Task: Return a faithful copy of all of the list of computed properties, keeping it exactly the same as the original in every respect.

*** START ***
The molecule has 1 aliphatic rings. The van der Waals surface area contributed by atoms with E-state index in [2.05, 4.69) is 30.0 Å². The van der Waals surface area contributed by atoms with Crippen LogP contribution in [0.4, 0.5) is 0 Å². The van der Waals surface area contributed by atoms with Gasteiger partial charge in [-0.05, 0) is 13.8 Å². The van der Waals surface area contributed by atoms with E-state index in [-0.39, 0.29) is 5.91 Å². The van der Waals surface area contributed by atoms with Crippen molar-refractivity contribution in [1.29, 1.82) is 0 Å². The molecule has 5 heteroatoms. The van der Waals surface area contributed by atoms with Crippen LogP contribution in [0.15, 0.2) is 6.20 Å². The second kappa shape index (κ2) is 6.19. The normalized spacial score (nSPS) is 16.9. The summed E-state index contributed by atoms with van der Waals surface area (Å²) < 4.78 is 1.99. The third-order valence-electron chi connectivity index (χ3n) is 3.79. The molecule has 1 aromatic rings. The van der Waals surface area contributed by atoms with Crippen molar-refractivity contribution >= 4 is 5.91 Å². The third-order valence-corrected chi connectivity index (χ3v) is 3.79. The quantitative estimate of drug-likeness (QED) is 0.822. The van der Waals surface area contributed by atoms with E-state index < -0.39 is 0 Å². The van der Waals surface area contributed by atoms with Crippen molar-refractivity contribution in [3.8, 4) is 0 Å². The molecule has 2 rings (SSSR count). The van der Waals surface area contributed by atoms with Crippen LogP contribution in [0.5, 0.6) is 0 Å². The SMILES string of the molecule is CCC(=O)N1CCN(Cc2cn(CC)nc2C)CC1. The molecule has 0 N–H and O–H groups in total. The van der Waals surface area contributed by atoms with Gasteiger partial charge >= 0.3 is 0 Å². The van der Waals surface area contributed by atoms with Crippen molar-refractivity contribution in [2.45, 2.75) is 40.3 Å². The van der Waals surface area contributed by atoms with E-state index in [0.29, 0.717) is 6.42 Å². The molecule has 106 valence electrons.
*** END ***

The molecule has 1 aliphatic rings. The van der Waals surface area contributed by atoms with E-state index in [2.05, 4.69) is 30.0 Å². The van der Waals surface area contributed by atoms with Crippen LogP contribution in [0.4, 0.5) is 0 Å². The van der Waals surface area contributed by atoms with Gasteiger partial charge in [-0.05, 0) is 13.8 Å². The van der Waals surface area contributed by atoms with E-state index in [-0.39, 0.29) is 5.91 Å². The van der Waals surface area contributed by atoms with Crippen molar-refractivity contribution in [1.29, 1.82) is 0 Å². The molecule has 5 heteroatoms. The van der Waals surface area contributed by atoms with Crippen LogP contribution in [0.15, 0.2) is 6.20 Å². The second kappa shape index (κ2) is 6.19. The normalized spacial score (nSPS) is 16.9. The summed E-state index contributed by atoms with van der Waals surface area (Å²) < 4.78 is 1.99. The third-order valence-electron chi connectivity index (χ3n) is 3.79. The molecule has 1 aromatic rings. The van der Waals surface area contributed by atoms with Crippen molar-refractivity contribution >= 4 is 5.91 Å². The third-order valence-corrected chi connectivity index (χ3v) is 3.79. The quantitative estimate of drug-likeness (QED) is 0.822. The van der Waals surface area contributed by atoms with E-state index < -0.39 is 0 Å². The van der Waals surface area contributed by atoms with Crippen molar-refractivity contribution in [3.8, 4) is 0 Å². The molecule has 2 rings (SSSR count). The van der Waals surface area contributed by atoms with Crippen LogP contribution in [0.5, 0.6) is 0 Å². The SMILES string of the molecule is CCC(=O)N1CCN(Cc2cn(CC)nc2C)CC1. The molecule has 0 N–H and O–H groups in total. The van der Waals surface area contributed by atoms with Gasteiger partial charge >= 0.3 is 0 Å². The van der Waals surface area contributed by atoms with Crippen molar-refractivity contribution in [2.45, 2.75) is 40.3 Å². The van der Waals surface area contributed by atoms with E-state index in [0.29, 0.717) is 6.42 Å². The molecule has 106 valence electrons.